Rapper Mac Miller died from a mix of the powerful opioid fentanyl, cocaine and alcohol, the Los Angeles medical examiner announced Monday.
The 26-year-old rapper died in September after being discovered unresponsive in his Studio City home. Authorities performed an autopsy on Miller the following day, but “a cause of death was deferred pending further investigation,” the medical examiner’s office said in a release.
It took months to complete the toxicology report, which revealed that Miller had the deadly mix of drugs in his system. The coroner ruled the official manner of death as an accident.
Fentanyl, a synthetic opioid, is 50 to 100 times stronger than morphine. While used to treat severe pain, like that experienced by cancer patients, illegally made fentanyl is often mixed with heroin or cocaine, according to the Centers for Disease Control and Prevention. Last year, the country experienced a record number of drug overdoses, an increase driven by synthetic opioid use, the CDC found.
Several recent high-profile deaths have also been linked to the drug. Prince died at 57 in April 2016, and a medical examiner ruled it an accidental overdose, finding fentanyl in his system. Tom Petty, 66, died in October 2017 from an accidental overdose after mixing medications, including the opioid.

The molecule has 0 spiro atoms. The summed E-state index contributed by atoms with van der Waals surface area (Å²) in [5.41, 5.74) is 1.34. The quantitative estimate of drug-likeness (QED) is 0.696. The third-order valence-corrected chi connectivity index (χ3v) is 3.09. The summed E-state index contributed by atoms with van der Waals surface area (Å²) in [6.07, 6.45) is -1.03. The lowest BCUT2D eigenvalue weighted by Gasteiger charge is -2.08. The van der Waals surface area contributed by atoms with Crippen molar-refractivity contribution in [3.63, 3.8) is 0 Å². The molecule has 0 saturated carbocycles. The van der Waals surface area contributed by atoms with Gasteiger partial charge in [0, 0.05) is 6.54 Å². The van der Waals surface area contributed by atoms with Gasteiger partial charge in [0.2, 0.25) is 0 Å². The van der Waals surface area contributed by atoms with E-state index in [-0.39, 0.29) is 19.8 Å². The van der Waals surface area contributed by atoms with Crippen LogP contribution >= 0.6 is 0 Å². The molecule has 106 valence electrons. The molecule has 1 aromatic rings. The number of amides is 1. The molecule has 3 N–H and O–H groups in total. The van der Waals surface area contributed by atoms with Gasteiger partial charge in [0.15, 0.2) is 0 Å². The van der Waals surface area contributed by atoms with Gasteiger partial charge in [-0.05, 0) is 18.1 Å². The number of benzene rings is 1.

Miller’s death rocked the music community. A “Celebration of Life” concert with performances from Chance the Rapper, John Mayer, SZA, Travis Scott, Miguel and Anderson .Paak was held last month in Los Angeles and live-streamed on Miller’s official Facebook page.
After Miller’s death, his family released a statement calling him “a bright light in this world for his family, friends and fans.”
Born Malcom McCormick in Pittsburgh, Mac Miller became a sensation in 2011 with his album “Blue Slide Park,” which debuted at No. 1 debut on the Billboard 200 chart. But critical pans accompanied his success, and he had been candid about his struggles with stress, depression and drugs.
Just before his death, Miller had announced a joint tour with Thundercat, to start in October. And a Vulture profile published the day before he died painted a picture of a musician who mostly “spends his days relatively upbeat and preoccupied with music, and also with working out and balancing his diet,” while also “not above mistakes and indulgences,” including a DUI charge in months earlier.
“I used to rap super openly about really dark” things, Miller told Vulture, “because that’s what I was experiencing at the time. That’s fine, that’s good, that’s life. It should be all the emotions.”